Caring for surgical wounds
Most surgical wounds are stitched to allow the edges of the wound to meet and to heal. The skin edges usually form a seal within a day or two of the operation. This time varies from person to person and from operation to operation.
This leaflet gives some guidelines on how to care for your wound at home.
Stitches, clips and staples
The medical term for stitches is sutures. Other methods of closing a wound are also used. These include clips, staples or special adhesives.
Some types of stitch are dissolvable and dont need to be removed (see below). Other types of stitches, clips and staples have to be removed by a nurse or doctor. If this is necessary, the hospital staff will arrange this during a follow-up appointment at the hospital. Alternatively, wound closures can be removed by your GP or by the community nurse.
Stitches, clips and staples are usually removed between 3 and 21 days after the operation, depending on the type of surgery you have had.
These can take several weeks to completely dissolve. During this time you may see small pieces of the stitch material poking out of the healing scar. Dont be tempted to pull on these, but wait until they fall out on their own.
If the stitches are causing you pain or discomfort, contact your GP or the hospital for advice.
Not all surgical wounds need dressings. For those that do, the purposes of a dressing are:
- to promote the ideal condition for healing
- to absorb any leakage from the wound
- to protect the area until the incision line is healed
- to prevent stitches or clips catching on clothing
The original dressing can be left in place for up to two days providing that it is dry and not soaked with blood or any other liquid.
After this time, remove the dressing carefully. Avoid touching the incision line with your fingers.
The wound can then be left without a dressing if you wish. Some people prefer a dressing over the wound for protection, especially if clothing is going to rub against it.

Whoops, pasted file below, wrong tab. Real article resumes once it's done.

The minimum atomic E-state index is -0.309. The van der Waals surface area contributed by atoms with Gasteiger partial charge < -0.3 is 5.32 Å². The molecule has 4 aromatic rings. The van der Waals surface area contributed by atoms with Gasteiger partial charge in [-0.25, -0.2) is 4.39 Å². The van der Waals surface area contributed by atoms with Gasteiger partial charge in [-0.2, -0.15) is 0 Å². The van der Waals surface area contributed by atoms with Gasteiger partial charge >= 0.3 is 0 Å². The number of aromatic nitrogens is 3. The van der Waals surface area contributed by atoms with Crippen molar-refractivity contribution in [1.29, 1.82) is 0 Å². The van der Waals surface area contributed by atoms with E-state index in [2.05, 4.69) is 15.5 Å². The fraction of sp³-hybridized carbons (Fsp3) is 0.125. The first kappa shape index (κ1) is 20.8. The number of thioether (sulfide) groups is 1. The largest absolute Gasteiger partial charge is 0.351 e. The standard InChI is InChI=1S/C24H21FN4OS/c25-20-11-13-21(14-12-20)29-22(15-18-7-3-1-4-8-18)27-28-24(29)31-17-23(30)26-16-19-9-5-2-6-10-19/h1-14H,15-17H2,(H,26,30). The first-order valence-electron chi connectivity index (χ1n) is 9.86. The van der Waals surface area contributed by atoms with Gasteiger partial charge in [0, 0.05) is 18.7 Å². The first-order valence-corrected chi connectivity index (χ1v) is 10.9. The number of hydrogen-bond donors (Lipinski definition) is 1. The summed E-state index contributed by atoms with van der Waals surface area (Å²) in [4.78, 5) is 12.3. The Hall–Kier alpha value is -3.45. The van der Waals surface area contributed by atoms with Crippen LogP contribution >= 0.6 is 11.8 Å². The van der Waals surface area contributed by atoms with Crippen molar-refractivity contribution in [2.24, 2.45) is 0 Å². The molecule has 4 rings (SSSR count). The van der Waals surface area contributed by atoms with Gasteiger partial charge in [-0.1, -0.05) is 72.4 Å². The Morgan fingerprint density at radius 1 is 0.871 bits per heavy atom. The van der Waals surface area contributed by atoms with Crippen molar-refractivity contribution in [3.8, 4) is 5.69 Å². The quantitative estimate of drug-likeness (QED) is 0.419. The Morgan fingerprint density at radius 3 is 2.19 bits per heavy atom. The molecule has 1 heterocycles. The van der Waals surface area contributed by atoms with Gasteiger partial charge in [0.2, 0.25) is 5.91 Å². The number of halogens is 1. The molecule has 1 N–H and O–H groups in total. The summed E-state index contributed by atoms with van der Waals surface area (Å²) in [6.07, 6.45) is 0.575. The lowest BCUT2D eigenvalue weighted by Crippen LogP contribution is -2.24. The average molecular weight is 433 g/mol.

The hospital will supply a replacement dressing for you to use at home.
Apply the dressing carefully following the diagram on the packaging if there is one. Avoid touching the inside of the dressing with your fingers.
Bathing and showering
Its usually possible for you to have a bath or a shower twenty-four hours after the operation. Your nurse at the hospital will advise you if this is not the case following your particular operation.
General points to note:
- Showering is preferable to bathing
- Remove any dressing before bathing or showering
- When showering, you can let the water gently splash on to the wound. However dont rub the wound, as this may cause pain and could delay the healing process
- Only have a bath if your operation site can be kept out of the water. You must not soak the wound as this might soften the scar tissue and encourage the wound to open up
- Always dry the wound thoroughly by patting it gently with a clean towel
Most surgical wounds heal fairly quickly without causing any problems.
However, if you are concerned about your wound, do not hesitate to contact the hospital.
You do need to advise us if your wound:
- Becomes more painful
- Looks red, inflamed or swollen
- Smells unpleasant
- Leaks any sort of liquid
If you still have any unanswered questions or concerns, please do feel free to raise them at any time when you come to the hospital.
This information was published by Bupa's health information team and is based on reputable sources of medical evidence. It has been peer reviewed by Bupa doctors. The content is intended for general information only and does not replace the need for personal advice from a qualified health professional.